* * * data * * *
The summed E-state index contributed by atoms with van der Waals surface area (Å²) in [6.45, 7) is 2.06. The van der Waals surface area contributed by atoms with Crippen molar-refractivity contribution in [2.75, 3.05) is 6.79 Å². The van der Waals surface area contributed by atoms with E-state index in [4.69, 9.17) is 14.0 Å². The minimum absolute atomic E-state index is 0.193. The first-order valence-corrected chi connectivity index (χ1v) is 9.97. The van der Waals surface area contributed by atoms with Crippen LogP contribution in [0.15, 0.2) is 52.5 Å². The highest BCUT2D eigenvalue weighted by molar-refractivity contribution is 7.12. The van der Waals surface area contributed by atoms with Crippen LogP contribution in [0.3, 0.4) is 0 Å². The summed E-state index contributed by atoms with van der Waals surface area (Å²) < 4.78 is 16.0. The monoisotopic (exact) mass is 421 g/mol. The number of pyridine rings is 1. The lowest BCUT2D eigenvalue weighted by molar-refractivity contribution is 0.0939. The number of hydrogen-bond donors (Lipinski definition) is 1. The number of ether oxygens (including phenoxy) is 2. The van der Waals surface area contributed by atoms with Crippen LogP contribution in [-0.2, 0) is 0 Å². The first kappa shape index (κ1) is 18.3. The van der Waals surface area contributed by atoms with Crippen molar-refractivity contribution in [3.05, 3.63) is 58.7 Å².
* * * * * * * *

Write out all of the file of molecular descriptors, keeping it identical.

The summed E-state index contributed by atoms with van der Waals surface area (Å²) in [6.45, 7) is 2.06. The van der Waals surface area contributed by atoms with Crippen molar-refractivity contribution in [2.75, 3.05) is 6.79 Å². The van der Waals surface area contributed by atoms with E-state index in [4.69, 9.17) is 14.0 Å². The minimum absolute atomic E-state index is 0.193. The first-order valence-corrected chi connectivity index (χ1v) is 9.97. The van der Waals surface area contributed by atoms with Crippen LogP contribution in [0.15, 0.2) is 52.5 Å². The highest BCUT2D eigenvalue weighted by molar-refractivity contribution is 7.12. The van der Waals surface area contributed by atoms with Crippen LogP contribution in [0.3, 0.4) is 0 Å². The summed E-state index contributed by atoms with van der Waals surface area (Å²) < 4.78 is 16.0. The monoisotopic (exact) mass is 421 g/mol. The number of pyridine rings is 1. The lowest BCUT2D eigenvalue weighted by molar-refractivity contribution is 0.0939. The number of hydrogen-bond donors (Lipinski definition) is 1. The number of ether oxygens (including phenoxy) is 2. The van der Waals surface area contributed by atoms with Crippen LogP contribution in [-0.2, 0) is 0 Å². The first kappa shape index (κ1) is 18.3. The van der Waals surface area contributed by atoms with Crippen molar-refractivity contribution in [3.05, 3.63) is 58.7 Å².